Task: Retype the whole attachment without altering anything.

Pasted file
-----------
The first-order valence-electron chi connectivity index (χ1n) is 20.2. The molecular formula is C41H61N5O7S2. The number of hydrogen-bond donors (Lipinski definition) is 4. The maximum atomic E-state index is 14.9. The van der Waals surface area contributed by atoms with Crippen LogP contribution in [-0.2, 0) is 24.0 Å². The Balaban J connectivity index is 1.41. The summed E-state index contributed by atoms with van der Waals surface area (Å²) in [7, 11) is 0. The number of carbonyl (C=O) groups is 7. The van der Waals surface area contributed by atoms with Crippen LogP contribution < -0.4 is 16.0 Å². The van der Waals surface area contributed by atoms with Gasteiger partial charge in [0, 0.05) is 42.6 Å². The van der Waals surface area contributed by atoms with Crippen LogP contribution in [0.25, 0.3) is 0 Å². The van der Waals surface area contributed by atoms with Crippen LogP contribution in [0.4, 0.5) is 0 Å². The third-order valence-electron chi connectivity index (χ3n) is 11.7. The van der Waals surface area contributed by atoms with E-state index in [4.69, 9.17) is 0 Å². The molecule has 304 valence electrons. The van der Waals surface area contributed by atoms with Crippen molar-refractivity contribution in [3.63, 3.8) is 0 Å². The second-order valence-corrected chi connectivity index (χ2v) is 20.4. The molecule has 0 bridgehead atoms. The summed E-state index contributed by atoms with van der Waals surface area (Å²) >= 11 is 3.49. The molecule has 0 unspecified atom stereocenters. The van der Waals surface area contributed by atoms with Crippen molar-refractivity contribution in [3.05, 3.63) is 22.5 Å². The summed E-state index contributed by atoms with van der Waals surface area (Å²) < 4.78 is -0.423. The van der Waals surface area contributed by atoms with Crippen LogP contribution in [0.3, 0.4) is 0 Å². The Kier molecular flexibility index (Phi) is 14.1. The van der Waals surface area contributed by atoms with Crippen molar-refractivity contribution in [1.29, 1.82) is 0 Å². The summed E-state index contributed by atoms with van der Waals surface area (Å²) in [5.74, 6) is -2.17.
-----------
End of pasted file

The first-order valence-electron chi connectivity index (χ1n) is 20.2. The molecular formula is C41H61N5O7S2. The number of hydrogen-bond donors (Lipinski definition) is 4. The maximum atomic E-state index is 14.9. The van der Waals surface area contributed by atoms with Crippen LogP contribution in [-0.2, 0) is 24.0 Å². The Balaban J connectivity index is 1.41. The summed E-state index contributed by atoms with van der Waals surface area (Å²) in [7, 11) is 0. The number of carbonyl (C=O) groups is 7. The van der Waals surface area contributed by atoms with Crippen LogP contribution < -0.4 is 16.0 Å². The van der Waals surface area contributed by atoms with Gasteiger partial charge in [0, 0.05) is 42.6 Å². The van der Waals surface area contributed by atoms with Crippen LogP contribution in [0.25, 0.3) is 0 Å². The van der Waals surface area contributed by atoms with Crippen LogP contribution in [0.4, 0.5) is 0 Å². The third-order valence-electron chi connectivity index (χ3n) is 11.7. The van der Waals surface area contributed by atoms with E-state index in [4.69, 9.17) is 0 Å². The molecule has 304 valence electrons. The van der Waals surface area contributed by atoms with Crippen molar-refractivity contribution in [3.63, 3.8) is 0 Å². The second-order valence-corrected chi connectivity index (χ2v) is 20.4. The molecule has 0 bridgehead atoms. The summed E-state index contributed by atoms with van der Waals surface area (Å²) >= 11 is 3.49. The molecule has 0 unspecified atom stereocenters. The van der Waals surface area contributed by atoms with Crippen molar-refractivity contribution in [3.05, 3.63) is 22.5 Å². The summed E-state index contributed by atoms with van der Waals surface area (Å²) < 4.78 is -0.423. The van der Waals surface area contributed by atoms with Crippen LogP contribution in [0.3, 0.4) is 0 Å². The Kier molecular flexibility index (Phi) is 14.1. The van der Waals surface area contributed by atoms with Crippen molar-refractivity contribution in [1.29, 1.82) is 0 Å². The summed E-state index contributed by atoms with van der Waals surface area (Å²) in [5.74, 6) is -2.17.